“I know of no published reports that support this figure,” said Durland Fish, a Yale University professor emeritus of microbial diseases as well as a professor of forestry and environmental studies there. Fish worked with public officials in Dominica in 2014 to counter chikungunya virus, another disease spread by the Aedes aegypti mosquito.
“This is a domestic mosquito, meaning they live inside the house — in closets, under the bed, in the sink. Spraying outside won’t be very effective,” he said.
A CDC spokeswoman said the agency carefully reviewed the New Orleans data and was “confident it was a good indicator of efficacy.” Frieden cited it in JAMA because “there is limited published peer-reviewed data on efficacy of ultra-low volume aerial spraying of naled against Aedes aegypti,” according to the agency.
Carter said he plans to submit the research for peer review and publication but does not yet know where.
Health officials have said there has been progress in the two square mile area that is also being sprayed with a pesticide that kills mosquito eggs and larvae. But in areas treated with naled alone, “the adult populations are rebounding much quicker and much higher,” Janet McAllister, the CDC entomologist advising the county, told the Miami Herald.
McAllister advised the New Orleans mosquito control board on the research that the CDC cited to justify aerial spraying, according to the board’s director, Claudia Riegel.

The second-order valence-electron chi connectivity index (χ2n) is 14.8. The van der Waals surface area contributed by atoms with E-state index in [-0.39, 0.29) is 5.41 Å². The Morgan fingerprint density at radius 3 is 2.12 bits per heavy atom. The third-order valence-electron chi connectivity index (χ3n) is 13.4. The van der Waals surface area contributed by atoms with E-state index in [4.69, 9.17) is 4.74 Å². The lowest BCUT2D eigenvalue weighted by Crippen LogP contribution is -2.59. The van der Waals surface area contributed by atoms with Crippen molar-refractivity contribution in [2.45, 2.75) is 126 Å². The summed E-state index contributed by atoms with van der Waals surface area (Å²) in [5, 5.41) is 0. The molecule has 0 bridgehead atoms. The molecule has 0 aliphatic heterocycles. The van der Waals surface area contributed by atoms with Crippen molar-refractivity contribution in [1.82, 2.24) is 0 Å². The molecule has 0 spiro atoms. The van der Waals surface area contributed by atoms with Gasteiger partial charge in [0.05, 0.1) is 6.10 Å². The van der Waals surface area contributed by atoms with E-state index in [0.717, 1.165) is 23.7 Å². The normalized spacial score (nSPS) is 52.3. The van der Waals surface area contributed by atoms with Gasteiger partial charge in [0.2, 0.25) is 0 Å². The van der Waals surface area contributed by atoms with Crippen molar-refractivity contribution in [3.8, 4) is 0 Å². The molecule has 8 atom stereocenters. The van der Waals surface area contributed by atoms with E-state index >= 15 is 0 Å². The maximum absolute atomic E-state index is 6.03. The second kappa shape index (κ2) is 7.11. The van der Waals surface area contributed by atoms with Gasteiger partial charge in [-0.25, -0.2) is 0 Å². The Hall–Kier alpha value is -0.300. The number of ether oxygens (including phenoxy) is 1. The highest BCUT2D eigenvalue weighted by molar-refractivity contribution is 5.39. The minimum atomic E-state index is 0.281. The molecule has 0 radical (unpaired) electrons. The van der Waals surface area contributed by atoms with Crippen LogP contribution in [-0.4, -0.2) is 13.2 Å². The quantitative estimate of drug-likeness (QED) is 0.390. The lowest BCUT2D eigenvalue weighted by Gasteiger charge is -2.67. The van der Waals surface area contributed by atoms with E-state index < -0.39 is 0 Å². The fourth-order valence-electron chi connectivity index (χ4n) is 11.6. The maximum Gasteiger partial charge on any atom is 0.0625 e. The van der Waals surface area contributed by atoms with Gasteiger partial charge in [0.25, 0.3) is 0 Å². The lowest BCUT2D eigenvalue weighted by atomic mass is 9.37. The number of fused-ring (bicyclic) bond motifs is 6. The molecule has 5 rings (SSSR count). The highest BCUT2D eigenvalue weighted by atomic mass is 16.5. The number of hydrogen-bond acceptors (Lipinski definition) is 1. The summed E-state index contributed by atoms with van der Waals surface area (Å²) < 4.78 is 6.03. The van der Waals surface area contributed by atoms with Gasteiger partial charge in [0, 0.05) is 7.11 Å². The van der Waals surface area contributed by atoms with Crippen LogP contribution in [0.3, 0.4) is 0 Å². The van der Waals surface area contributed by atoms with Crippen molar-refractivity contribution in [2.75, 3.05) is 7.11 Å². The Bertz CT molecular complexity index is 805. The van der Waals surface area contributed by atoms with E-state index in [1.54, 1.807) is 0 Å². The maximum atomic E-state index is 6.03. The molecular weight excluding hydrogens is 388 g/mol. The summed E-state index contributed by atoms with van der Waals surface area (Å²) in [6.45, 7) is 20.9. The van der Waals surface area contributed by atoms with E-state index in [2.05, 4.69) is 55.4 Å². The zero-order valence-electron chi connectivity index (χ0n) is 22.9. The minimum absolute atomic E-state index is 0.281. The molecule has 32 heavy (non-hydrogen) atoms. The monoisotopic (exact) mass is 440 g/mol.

“She offered advice on the proper protocol. What are the best practices? We want to be able to compare our results with other mosquito control districts across the country,” Riegel said.
At the recommendation of the CDC, the Miami-Dade Mosquito Control launched aerial spraying in Miami Beach two weeks after the spraying in Wynwood ended on Aug 27. In response to vociferous public opposition, city commissioners met on Sept. 7 to express concern about the potential for unintended health effects. Protesters marched outside and heckled Miami-Dade County Mayor Carlos Gimenez.
The Environmental Protection Agency says naled poses no health risk. But that hasn’t satisfied critics, who point out naled belongs to a potent class of chemicals called organophosphates and is banned in Europe. Even some public officials expressed worry.
“I am not comfortable with it, but I think it’s important that we listen to the proper scientific and medical authorities and what they recommend,” Miami Beach Mayor Philip Levine told NBC.
Leigh Bowman, an epidemiologist at the Liverpool School of Tropical Medicine in the U.K., reviewed hundreds of research papers on the transmission of dengue fever, another tropical disease spread by the Aedes aegypti, but could not find any controlled studies on aerial spraying.